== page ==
Where the death of a loved one is considered the primary loss, experiences that flow from that death are called secondary losses.
“Secondary” means that these losses come as a result of the death, not that they are any less impactful or less difficult. They can unfold over time or become apparent in the immediate aftermath of the death. Secondary losses are a normal part of grief, and identifying and acknowledging them can often be the first step in grieving them.
Secondary losses are kind of the double whammy of grief. Which is, there's a death event, and then there may be a change in financial resources of the family. The father or the mother was the main breadwinner, and the loss of that income causes homelessness or food instability or creates a space where the family has to move out of the home. And, typically, because we've been taught to think about grief just as death-oriented, we don't factor in the impact that those secondary losses can have on a young person or on a family. And oftentimes, when a family does come into support services, they actually spend more time talking about those secondary losses than they do about the actual death event or the loss of their loved one, because those become the emergent needs. "We don't have food," or "we're losing our home because of the loss of our loved one," and that's actually the crisis."
The loss of financial security impacts many grievers. Joyal Mulheron explains the financial impacts of grief that can occur when someone loses a child.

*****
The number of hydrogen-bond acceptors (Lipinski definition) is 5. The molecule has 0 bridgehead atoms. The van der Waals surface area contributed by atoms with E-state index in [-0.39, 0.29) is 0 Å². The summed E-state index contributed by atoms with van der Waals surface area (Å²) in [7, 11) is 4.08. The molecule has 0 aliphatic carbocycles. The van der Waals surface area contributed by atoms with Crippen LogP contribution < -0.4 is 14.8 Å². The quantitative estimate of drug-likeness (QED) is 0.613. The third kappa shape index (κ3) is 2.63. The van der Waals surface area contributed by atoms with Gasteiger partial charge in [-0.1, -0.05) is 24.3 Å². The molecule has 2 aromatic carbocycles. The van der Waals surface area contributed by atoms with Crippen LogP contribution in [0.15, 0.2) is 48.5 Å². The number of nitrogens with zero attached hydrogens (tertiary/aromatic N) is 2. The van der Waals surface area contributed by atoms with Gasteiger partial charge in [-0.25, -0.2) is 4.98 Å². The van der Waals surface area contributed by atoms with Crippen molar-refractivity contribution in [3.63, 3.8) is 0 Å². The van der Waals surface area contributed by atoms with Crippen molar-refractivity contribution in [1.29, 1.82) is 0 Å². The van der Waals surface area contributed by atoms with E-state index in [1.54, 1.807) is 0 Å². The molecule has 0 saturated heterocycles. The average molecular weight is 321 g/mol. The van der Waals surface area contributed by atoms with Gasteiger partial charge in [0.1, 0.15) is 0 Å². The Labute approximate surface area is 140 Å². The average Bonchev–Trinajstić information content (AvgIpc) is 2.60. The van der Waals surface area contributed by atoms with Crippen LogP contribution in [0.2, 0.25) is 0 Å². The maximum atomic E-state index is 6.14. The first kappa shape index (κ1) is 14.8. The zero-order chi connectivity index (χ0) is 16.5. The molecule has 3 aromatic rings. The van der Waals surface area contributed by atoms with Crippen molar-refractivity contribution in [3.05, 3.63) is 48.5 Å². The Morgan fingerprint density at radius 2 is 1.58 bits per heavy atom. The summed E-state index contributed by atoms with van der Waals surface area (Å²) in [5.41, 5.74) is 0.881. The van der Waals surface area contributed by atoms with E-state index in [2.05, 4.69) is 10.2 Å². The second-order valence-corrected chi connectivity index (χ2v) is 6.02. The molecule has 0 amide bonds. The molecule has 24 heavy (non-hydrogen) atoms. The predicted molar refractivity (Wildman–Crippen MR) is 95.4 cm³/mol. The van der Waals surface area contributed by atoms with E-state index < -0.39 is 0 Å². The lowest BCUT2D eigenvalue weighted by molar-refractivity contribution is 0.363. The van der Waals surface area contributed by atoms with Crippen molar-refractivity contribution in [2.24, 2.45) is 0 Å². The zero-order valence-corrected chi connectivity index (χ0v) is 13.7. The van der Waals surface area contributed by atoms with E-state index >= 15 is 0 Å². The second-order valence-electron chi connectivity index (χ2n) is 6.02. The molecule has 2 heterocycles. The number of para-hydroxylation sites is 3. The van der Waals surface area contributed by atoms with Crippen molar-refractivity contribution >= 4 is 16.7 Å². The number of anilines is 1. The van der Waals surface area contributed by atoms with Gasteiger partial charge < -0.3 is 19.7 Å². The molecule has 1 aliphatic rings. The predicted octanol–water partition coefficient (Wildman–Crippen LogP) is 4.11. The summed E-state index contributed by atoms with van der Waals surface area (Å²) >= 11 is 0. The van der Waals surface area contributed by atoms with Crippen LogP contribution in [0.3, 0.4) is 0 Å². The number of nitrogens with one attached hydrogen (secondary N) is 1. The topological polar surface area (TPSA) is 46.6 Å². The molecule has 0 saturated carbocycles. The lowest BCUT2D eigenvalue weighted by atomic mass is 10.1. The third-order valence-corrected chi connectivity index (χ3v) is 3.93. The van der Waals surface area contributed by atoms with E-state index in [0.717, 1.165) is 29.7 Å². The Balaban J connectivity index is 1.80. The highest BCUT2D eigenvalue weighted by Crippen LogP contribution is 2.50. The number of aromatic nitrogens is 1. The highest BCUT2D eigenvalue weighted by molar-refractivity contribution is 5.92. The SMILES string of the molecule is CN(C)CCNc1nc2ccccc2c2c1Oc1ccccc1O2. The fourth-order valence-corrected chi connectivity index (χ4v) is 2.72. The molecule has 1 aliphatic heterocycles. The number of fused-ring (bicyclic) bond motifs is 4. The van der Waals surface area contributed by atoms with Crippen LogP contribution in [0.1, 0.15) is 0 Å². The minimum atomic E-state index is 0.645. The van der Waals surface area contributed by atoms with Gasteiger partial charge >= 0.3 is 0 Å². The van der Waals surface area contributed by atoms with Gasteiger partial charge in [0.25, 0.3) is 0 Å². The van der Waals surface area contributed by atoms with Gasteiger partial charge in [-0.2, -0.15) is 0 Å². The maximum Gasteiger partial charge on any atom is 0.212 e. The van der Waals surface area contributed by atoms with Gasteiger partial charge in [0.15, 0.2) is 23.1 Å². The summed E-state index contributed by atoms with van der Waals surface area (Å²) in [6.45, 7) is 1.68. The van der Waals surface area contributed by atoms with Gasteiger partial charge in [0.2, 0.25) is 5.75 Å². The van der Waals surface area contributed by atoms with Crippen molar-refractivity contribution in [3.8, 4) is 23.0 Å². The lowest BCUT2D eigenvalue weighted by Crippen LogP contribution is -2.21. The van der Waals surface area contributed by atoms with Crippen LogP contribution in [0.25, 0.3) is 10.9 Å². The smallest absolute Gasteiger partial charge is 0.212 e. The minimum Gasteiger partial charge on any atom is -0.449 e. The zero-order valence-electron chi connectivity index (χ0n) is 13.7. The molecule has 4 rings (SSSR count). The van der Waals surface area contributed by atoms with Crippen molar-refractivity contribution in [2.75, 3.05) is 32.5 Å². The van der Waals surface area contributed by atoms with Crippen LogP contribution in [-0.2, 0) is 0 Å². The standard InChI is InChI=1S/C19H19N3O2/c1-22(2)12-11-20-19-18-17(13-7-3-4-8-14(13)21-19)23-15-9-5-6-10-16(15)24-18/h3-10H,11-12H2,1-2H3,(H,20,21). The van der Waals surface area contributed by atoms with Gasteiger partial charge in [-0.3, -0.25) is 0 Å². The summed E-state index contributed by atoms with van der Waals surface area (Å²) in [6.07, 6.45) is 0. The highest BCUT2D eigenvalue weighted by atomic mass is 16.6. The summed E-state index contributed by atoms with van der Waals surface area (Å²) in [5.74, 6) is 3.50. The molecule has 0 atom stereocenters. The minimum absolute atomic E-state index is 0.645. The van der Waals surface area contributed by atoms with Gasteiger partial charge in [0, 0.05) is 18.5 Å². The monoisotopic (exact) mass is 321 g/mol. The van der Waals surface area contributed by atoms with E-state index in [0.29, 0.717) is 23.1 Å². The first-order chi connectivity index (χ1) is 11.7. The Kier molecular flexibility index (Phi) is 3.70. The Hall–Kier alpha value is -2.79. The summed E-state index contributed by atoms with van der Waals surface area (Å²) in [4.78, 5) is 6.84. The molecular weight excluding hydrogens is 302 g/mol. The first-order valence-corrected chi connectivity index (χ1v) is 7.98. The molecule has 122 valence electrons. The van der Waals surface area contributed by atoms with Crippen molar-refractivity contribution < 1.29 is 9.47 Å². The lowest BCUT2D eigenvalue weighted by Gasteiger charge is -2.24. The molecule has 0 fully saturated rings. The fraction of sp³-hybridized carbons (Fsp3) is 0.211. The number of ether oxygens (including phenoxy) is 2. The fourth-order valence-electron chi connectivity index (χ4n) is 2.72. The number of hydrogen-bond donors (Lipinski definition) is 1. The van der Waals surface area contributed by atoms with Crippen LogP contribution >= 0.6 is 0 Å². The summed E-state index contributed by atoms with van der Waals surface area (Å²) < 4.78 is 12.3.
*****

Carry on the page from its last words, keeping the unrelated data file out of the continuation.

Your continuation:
After your child dies and then, of course, you're returning to work, a lot of families s- struggle. 69% of employers offer three days of paid bereavement leave, and so often that's not even enough time to plan a funeral for families or plan a memorial. And, then they're going back to work where, obviously, there are potentially a lot of questions. A lot of people also don't know what to do or how to be with someone. In many cases, there is a loss of purpose for parents, so retaining a job or wanting to go back to the job that you once had can be a real challenge.
And so once the employment is sort of at risk or at jeopardy, everything else becomes at risk.
And so, you know, it's whether or not you can make the mortgage on your house. It's whether or not you can send your kids to college. It's whether or not you can pay your car bill.
In addition, you know, some families are faced with additional legal bills, for example, in order to pursue someone criminally. In addition to that, there are families who... whose children may have died in college and they will receive a college bill.
There are a number or sort of unseen implications, economic implications, for families. Child death, for example, is not a qualifying event for FMLA job protection. So, if your child is killed, you could conceivably, if you did not return back to work within a few days and sometimes within... by the next day in some cases, you would not have a job. And that is perfectly legal.
In order for us to be a productive and globally competitive society, we do need to take care of one another. These are things that are achievable. It's just that no one's been working on them.